For a startup like Bessed, the money/scalability issue is a huge challenge. Using paid editors versus volunteers is more expensive, even if it yields better results.

Now, on to Wikiasari.

Wikiasari will likely use a format in which visitors can manually make changes to search results, with the thought that this will help the cream rise to the top. This means that the site will rely on volunteers to create the vast majority of its service. As we have seen with Wikipedia, this can be done fairly well. And it completely solves the scalability issue, as you have thousands or even millions of people contributing to it. But can it be done as well with a search service as it has been done with an online encyclopedia?

Maybe, except for one thing that I believe is a huge factor. Wikiasari is a project of Jimmy Wales’ for-profit company Wikia. Wikipedia is non-profit. Are volunteers going to be interested in using their spare time to build a search engine that drives profits to Wikia, while they get nothing?

Jimmy Wales says that the recent cash infusion Wikia got from Amazon is not a factor here, but I have to wonder if Wikiasari is going to use some sort of mix of paid and unpaid editors to build the site out. After all, as a volunteer it’s a lot more interesting to help write an encyclopedia page about Lucille Ball (a la Wikipedia) than it is to make a list of Volvo dealerships in New Jersey (presumably a la Wikiasari). Trying to create a human-powered engine with unpaid volunteers who create and/or edit boring yet useful topics is going to be difficult, especially when it’s being done to build the revenue of a for-profit endeavor.

The hype this week has been about Wales building a competitor to Google. I don’t know if that is Wales’ goal or not, although he took some shots at Google in the original article discussing the launch of Wikiasari. At Bessed, our goal is not to compete with search engines but to complement them. We can’t do what a search engine does, but they can’t do what we’re doing, either. From where I’m sitting, Wales would be foolish to position a human-powered search service as competition to Google, but rather as a more intelligent yet less comprehensive alternative.

All in all, though, Wikiasari is a good thing from where I’m sitting because it gets more people talking about the possibilities of human-powered search, which gives me more opportunities to toot Bessed’s horn.

e-mail me:

Adam Jusko is founder and CEO of Bessed, a Web site promising “search without spam”, thanks to human-edited search results and ongoing visitor feedback. Do a search, offer your comments, submit your site–help create the “bessed” search site in the world.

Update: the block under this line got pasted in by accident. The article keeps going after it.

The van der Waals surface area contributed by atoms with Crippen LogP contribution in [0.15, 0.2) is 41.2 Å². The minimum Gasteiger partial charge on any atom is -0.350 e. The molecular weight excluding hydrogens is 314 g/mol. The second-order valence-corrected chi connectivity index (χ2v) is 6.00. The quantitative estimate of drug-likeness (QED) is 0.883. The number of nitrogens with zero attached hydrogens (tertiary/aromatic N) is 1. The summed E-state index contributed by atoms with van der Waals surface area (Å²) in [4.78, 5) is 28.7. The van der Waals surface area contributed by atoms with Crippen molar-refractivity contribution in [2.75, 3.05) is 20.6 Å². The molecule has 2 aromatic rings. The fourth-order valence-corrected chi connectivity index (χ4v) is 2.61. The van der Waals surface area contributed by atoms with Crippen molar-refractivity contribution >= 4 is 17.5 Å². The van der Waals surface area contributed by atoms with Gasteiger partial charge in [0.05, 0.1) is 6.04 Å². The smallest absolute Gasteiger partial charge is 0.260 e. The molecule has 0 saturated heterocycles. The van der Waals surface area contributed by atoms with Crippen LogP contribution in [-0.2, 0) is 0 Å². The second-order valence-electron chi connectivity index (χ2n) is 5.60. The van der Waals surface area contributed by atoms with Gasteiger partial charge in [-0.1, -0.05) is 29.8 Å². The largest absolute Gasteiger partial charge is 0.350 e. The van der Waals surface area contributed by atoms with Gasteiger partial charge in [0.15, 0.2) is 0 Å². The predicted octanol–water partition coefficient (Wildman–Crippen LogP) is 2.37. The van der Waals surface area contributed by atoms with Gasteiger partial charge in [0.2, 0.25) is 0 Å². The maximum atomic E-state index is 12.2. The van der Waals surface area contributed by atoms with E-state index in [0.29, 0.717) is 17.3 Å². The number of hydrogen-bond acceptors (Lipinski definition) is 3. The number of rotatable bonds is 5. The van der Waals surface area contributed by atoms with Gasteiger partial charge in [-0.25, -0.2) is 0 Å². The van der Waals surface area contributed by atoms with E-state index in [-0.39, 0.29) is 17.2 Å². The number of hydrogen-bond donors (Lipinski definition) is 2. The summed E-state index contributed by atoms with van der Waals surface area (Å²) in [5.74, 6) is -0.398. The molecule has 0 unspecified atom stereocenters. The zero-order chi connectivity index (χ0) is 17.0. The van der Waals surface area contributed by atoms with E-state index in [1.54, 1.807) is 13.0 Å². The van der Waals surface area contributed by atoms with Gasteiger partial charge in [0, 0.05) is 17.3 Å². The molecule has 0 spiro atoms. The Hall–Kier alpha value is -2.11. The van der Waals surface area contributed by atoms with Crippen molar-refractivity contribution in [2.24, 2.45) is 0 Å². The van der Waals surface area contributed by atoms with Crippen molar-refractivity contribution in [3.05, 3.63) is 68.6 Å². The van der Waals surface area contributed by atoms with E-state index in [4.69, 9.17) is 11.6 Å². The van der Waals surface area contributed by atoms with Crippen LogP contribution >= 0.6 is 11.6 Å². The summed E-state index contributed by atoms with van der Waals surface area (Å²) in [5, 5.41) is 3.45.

What Venture Capital Might Get You

December 19, 2006

Via Business Pundit I came upon this post by Matt Winn talking about how much a company founder might expect to come away with if he/she teams up with venture capitalists to build a business.

Winn quotes Tim Janke of the Inception Micro Angel Fund as saying first-time entrepreneurs might end up with only 7% or 8% of the company by the time it is sold or goes public. Those who’ve been through previous startups and presumably have more to offer in the way of seasoned management expertise might get 20% to 25%.

For the entrepreneur, that’s something to think about, because taking on venture capital really means that to get anything out of the company in the end it really has to sell big. After all, in order for you to get anything out of it, the VCs are going to demand that they at the very least get all of their money back in a sale, so you really have to grow that sucker.

On the other hand, I guess I’d offer a variation on a well-worn theme: Seven to eight percent of $25 million is a lot better than 100% of nothing.

Interestingly enough, while I was writing this, Matt Winn added a follow-up post to his earlier post, in essence agreeing that those who go the VC route are generally in it to win it, or, as he says, “Go big or go home.” So, for them, they’d rather give up the stake in the company in order to go for the jackpot and take their reduced share than bootstrap for years on a business that eventually might fail. This makes sense, too. I guess it depends on what type of entrepreneur you want to be (and of course the whole discussion is moot if no one is interested in funding you in the first place).

e-mail me:

Adam Jusko is founder and CEO of Bessed, a Web site promising “search without spam”, thanks to human-edited search results and ongoing visitor feedback. Do a search, offer your comments, submit your site–help create the “bessed” search site in the world.


Venture Capital By The Spoonful

November 2, 2006

For those of us thinking about seeking investors now or in the future, there’s now a new possibility for the “seed stage.” For someone like me that doesn’t have a real handle on the VC thing, it’s pretty easy to understand, which right there makes it appealing.

Charles River Ventures is a VC firm that does big deals, but they’ve just launched CRV QuickStart,which does very small deals. If I understand correctly, you bring your idea to CRV, and if they like it, they will offer you a “loan” of up to $250,000 to help you get your startup off of the ground.